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Dallas Fed president: Inflation, labor trends may call for more restrictive monetary policy

Inflationary trends and labor data imply more restrictive monetary policy from the U.S. Federal Reserve may be needed. File Photo by Alexis C. Glenn/UPI
1 of 3 | Inflationary trends and labor data imply more restrictive monetary policy from the U.S. Federal Reserve may be needed. File Photo by Alexis C. Glenn/UPI | License Photo

July 6 (UPI) -- Lorie Logan, a voting member at the Federal Reserve and the president of the central bank in Dallas, said Thursday that inflationary data and labor trends suggest further rate hikes may be necessary to cool the economy.

"The continuing outlook for above-target inflation and a stronger-than-expected labor market calls for more-restrictive monetary policy," she said.

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Logan said that, while all the details about the economic performance during the second quarter aren't in yet, the economy is running "pretty hot."

"Core and trimmed mean inflation measures continued to run around 4%, twice our target," she said. "And while labor market indicators have eased, the overall pace of rebalancing remains slower than previously expected."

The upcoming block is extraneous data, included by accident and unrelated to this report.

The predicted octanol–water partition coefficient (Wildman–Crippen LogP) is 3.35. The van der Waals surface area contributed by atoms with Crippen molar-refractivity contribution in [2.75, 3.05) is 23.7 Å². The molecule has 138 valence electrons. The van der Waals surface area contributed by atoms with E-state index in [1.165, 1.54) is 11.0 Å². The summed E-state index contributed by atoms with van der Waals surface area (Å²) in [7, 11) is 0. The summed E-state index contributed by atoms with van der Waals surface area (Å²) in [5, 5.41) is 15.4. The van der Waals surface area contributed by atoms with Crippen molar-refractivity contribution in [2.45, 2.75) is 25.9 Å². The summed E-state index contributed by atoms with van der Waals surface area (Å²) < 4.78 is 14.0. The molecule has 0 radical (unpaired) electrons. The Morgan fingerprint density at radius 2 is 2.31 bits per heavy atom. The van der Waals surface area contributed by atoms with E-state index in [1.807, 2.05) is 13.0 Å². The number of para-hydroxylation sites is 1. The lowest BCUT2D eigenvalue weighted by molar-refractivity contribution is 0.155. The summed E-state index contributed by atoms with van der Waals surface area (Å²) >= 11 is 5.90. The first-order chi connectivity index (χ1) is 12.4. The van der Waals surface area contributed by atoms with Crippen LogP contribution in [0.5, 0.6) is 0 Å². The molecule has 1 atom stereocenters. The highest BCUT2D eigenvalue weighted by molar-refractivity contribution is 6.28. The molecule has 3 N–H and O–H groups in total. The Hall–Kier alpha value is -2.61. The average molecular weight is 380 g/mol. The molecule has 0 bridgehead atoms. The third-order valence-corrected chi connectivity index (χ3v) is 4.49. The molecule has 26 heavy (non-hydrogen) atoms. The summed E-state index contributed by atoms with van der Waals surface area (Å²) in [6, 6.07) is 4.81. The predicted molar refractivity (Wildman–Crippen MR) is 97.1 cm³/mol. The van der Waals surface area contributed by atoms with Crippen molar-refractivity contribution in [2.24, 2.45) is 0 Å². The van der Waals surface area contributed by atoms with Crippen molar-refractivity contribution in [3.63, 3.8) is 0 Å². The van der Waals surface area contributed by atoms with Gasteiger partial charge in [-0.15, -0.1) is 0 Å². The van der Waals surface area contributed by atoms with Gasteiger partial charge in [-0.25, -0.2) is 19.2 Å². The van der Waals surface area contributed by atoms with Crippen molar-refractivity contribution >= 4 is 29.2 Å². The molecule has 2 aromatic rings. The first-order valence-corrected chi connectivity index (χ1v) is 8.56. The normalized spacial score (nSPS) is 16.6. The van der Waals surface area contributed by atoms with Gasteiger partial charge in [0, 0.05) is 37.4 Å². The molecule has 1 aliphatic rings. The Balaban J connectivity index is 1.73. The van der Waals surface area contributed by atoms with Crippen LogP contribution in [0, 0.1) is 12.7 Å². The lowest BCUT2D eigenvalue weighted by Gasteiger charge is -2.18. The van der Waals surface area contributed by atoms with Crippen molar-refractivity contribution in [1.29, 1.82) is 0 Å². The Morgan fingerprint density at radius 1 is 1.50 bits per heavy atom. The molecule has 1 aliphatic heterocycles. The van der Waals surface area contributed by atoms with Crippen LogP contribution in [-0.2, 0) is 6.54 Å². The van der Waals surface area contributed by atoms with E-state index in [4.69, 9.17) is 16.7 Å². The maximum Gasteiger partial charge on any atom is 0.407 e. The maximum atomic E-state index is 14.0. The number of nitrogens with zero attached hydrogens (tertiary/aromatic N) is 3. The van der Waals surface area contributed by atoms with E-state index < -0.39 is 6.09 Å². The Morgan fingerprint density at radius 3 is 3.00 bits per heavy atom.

Private payroll processor ADP on Thursday reported 497,000 non-farm payrolls in June, with the service sector accounting for the bulk of the additions. The figure was well above Wall Street estimates, raising concerns the economy is avoiding any major headwinds from lingering inflationary pressures.

"Consumer-facing service industries had a strong June, aligning to push job creation higher than expected," said Nela Richardson, the chief economist at ADP.

Logan added there is clearly no indication of an abrupt slowdown in the labor market.

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The U.S. Federal Reserve opted to keep its lending rates stable last month as signs emerged that inflation was cooling off. Headline inflation increased 0.1% to 4% annually to May. But so-called core inflation, which strips out volatile food and energy prices, was up 5.3% over the 12-month period, an increase of 0.4% from the prior month.

Federal Reserve Chairman Jerome Powell testified before U.S. lawmakers last month that two more rate hikes may be implemented this year in an effort to bring inflation closer to the target rate.

Fed policymakers such as Logan and Powell run the risk of pushing the economy into a recession, which would come as a result of successive declines in gross domestic product and widespread layoffs.

Minutes published Wednesday from the June policy meeting pointed to concerns about a likely recession in the near term. Most, however, felt the downturn would be "neither deep nor prolonged."

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